AYS Daily Digest 12/07/2018: Universal obligations ignored to instead criminalize victims
Italian camps evicted / Accounts of Libyan and Turkish coast guards / 73 year old supportive woman in France criminalized / Trump protests in the UK / Right to work established in Ireland / And more news…
FEATURE: Italy continues to ignore international obligations, criminalize victims
After a tug of war battle between human rights activists and the Italian authorities, the 67 people who were stranded at sea for four days have disembarked at the Trapani port in Sicily. The Italian Interior Minister, Matteo Salvini, had accused two of the refugees on board of hijacking their rescue ship. This is contrary to a statement by the owner of the ship confirming that there was no mutiny or violence on board whatsoever.
Salvini still refused to let them off the boat until a full investigation into the identities of the people was completed. The two men, one from Ghana and the other from Sudan, left the port in police cars — sirens blaring — around 9pm local time.
UNHCR Italia, OIM Italia, UNICEF Italia, Inter SOS, Save the Children, and MSF released a joint press release earlier in the day urging the government to reverse its decision and provide these people with medical and other forms of assistance. Saving people drowning at sea is a universal obligation but it would appear that the new normal for Europe is to either ignore this moral imperative or lay blame on the people fleeing themselves.
Aegean Boat Report shared a video capturing a boat headed towards Chios being stopped the Turkish Coast Guard. Those on board, some 57 people (25 children, 15 women, and 17 men), join countless others in being delayed in seeking asylum.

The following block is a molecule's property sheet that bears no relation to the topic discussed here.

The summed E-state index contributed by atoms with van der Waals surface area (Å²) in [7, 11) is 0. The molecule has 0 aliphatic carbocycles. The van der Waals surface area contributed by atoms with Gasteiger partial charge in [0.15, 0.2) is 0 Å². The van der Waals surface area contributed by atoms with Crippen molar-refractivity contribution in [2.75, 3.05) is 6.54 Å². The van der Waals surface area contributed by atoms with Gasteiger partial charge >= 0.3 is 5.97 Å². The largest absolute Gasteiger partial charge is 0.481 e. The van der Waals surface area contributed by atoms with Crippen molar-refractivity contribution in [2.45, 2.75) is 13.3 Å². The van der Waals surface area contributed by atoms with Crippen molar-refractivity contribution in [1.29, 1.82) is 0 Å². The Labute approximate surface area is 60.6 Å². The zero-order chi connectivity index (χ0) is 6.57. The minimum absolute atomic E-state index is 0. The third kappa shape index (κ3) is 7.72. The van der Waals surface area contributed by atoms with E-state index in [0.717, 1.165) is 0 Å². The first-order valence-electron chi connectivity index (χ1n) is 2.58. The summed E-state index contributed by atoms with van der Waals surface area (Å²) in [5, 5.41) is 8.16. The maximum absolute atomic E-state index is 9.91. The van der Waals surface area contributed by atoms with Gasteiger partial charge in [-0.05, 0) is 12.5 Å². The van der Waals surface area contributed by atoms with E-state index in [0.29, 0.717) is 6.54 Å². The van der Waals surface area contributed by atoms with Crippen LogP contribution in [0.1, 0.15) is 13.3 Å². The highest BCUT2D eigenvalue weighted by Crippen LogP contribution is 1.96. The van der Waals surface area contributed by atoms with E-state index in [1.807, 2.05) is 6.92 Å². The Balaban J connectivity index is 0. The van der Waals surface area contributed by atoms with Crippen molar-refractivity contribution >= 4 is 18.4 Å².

A quote from a Libyan Coast Guard (LCB) from an IRIN special report:
“It’s true that sometimes our Navy guys use a rope or stick to threaten the migrants, but this is just to scare them into being quiet while we try to complete the rescue.”
He says this on account of them not being allowed to carry guns, and the people being terrified to go back to Libya, to suggest that guards need to defend themselves in case people fight back. The reports from the LCB try to show professionalism and transparency, but continue to be a cover for the seemingly lawless force who have been repeatedly implicated in people smuggling and horrific abuse. This is the force Europe has chosen as an ally.
Salvamento Maritimo reports that four rescue missions saved people today. Marina Gadir rescued 30 people. Marina Arcturus rescued 62 people from six boats. Guardamar Concepción Arenal rescued 13 people from one boat. Lastly, Marina Hamal rescued 52 men from one boat and 55 people (35 men, 14 women and 6 children) from a second vessel in Mar de Albor.
We cannot forget that 600 people have died in the Mediterranean since European governments began blocking sea rescuers — 600 deaths on Europe’s conscience. MSF is calling on Europe to set up a proactive rescue capacity to stop these unnecessary deaths. In some related good news, the Aquarius will be back at sea by the end of the month.
Crisis in Moria persists
The tension from Moria is far from over. A volunteer clarifies, “The camp looks like a humanitarian crisis within a humanitarian crisis. Everywhere you see complete families dragging all their belongings to a safer place.” When will these families finally be provided safety?
NGOs working on Lesvos (with descriptions)
Here is a comprehensive list of descriptions of NGOs working on Lesvos. Please share to people looking to volunteer so they can be well informed.
The petition to #SavePipka, a small, community based camp in Lesvos for the most vulnerable families, from closing still needs signatures. Find it here.
Situation for new arrivals dire on Chios
According to dedicated volunteers the situation for new arrivals on Chios is dire. Women who are eight months pregnant are sleeping in sleeping bags in the open air and children are exposed to all sort of bugs and snakes. Tents are needed ASAP.
On Wednesday the Greek Dublin Unit published a list of the people who will be informed on their travel date and ticket information. You can find the list here.
Here is a useful snapshot of the health problems in Greece by the Greek NGO Medecins du Monde.